In the latest Gallup poll for the 2012 presidential election, Barack Obama held a five percentage point lead on Mitt Romney three days prior to the debate. Now the race appears to be dead even, according to Gallup data.
“This Sept. 30-Oct. 6 field period includes three days before the Oct. 3 debate, the night of the debate itself, and three days after the debate,” reports Gallup. “Registered voters’ preferences for president are evenly split in the first three days of Gallup tracking since last Wednesday’s presidential debate.”
“Those who viewed the debate overwhelmingly believe Romney did a better job than Obama, 72% to 20%,” adds Gallup.
What are we to make of these numbers? As Gallup notes, the bump was the product of the perception that Romney “won” the debate. The poll, of course, doesn’t factor into Romney’s facility with charming, energetic and confident lies.
Take the “$5 trillion dollar tax” cut meme Obama launched against Romney over and over in the debate. The Tax Policy Center states that Romney’s tax cuts would amount to $5 trillion over a decade, adding to the deficit. Romney denies this, stating that he would close tax loopholes, including on high income earners, thus preventing any additions to deficit. That is all well and good, but Romney provided absolutely no details in the debate on how he would do this in the debate. Americans cheered.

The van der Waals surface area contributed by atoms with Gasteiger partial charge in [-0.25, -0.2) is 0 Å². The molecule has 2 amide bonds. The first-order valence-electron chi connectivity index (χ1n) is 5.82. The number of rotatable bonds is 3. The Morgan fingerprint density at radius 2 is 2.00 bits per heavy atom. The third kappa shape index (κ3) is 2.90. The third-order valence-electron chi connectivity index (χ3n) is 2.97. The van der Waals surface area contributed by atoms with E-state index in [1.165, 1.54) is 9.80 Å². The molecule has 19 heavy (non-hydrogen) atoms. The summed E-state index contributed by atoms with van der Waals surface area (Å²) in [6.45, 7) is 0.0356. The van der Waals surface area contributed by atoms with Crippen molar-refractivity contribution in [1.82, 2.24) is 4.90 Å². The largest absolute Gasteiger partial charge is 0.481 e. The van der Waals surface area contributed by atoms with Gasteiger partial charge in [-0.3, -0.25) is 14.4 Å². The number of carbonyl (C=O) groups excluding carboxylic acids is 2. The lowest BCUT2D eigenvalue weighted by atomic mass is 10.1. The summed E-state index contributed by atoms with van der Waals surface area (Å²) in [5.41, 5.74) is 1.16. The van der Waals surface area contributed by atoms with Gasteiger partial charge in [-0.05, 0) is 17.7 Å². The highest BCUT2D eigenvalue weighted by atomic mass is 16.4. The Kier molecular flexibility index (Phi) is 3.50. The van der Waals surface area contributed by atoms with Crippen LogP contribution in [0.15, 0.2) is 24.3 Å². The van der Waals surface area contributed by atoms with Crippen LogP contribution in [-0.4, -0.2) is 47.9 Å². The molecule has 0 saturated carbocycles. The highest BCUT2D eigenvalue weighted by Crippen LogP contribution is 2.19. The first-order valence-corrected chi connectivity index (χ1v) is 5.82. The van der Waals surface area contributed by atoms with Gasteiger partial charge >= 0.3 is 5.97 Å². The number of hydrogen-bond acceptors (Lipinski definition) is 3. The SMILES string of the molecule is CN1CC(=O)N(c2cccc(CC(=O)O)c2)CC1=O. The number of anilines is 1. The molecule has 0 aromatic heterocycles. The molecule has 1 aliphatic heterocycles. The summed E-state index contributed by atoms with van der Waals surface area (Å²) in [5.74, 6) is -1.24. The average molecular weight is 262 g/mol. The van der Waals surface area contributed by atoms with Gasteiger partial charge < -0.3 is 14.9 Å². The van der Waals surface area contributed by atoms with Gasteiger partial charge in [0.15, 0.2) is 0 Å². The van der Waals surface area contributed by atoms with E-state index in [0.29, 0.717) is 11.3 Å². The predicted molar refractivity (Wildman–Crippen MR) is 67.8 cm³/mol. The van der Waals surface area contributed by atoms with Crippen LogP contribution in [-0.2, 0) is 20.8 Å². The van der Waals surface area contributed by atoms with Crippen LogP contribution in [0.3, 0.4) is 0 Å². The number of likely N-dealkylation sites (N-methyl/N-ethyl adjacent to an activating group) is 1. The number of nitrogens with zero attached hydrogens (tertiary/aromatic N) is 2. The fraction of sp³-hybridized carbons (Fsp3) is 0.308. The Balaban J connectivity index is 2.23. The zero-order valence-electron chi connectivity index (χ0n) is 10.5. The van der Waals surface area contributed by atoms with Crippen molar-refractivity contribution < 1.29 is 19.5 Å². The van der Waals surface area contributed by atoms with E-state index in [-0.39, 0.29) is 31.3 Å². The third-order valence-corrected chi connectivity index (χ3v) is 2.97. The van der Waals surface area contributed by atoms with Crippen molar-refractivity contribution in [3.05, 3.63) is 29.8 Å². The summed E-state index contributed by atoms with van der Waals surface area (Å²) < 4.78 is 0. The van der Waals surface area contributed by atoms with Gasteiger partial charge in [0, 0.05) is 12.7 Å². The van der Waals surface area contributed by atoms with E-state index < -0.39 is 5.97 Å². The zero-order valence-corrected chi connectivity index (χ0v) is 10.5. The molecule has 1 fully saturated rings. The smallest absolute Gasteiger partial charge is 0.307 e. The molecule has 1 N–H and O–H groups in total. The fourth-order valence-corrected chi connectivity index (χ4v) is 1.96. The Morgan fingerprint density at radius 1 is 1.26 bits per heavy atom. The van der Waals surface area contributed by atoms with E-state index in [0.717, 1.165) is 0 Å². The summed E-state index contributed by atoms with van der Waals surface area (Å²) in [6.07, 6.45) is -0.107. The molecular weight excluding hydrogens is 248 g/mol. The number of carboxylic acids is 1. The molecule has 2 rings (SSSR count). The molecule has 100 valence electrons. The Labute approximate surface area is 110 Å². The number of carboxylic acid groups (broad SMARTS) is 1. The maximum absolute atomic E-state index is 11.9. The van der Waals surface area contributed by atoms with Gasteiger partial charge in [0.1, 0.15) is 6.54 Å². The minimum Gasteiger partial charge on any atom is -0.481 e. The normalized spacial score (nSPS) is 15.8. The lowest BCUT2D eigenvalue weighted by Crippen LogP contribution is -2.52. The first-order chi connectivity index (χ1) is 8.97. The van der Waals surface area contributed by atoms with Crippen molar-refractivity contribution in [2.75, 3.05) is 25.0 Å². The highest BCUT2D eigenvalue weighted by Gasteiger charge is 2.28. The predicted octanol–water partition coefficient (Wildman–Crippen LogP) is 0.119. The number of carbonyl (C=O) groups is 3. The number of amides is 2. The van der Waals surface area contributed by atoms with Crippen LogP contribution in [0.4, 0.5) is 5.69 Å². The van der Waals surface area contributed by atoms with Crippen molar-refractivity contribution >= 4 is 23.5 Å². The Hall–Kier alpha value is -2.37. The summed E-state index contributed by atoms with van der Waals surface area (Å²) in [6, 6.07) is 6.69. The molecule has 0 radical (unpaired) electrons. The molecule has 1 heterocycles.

Another big lie dealt with the question of Romney’s plan for those with pre-existing conditions. Under Obamacare, the federal government does not allow insurance companies to deny Americans coverage for pre-existing conditions. One of Romney’s top advisors, Eric Fehrnstrom, even acknowledged that under Romney’s plan, those without insurance would have to depend on state laws prohibiting pre-existing condition discrimination. Truth: states may or may not implement such laws, and for those states that decide not to, those with pre-existing conditions would be shit out of luck.
If these new Gallup polls prove anything, it is that Americans admire charm and confidence over real substantive ideas.
[Photo: Nicholas Kamm/AFP/Getty Images]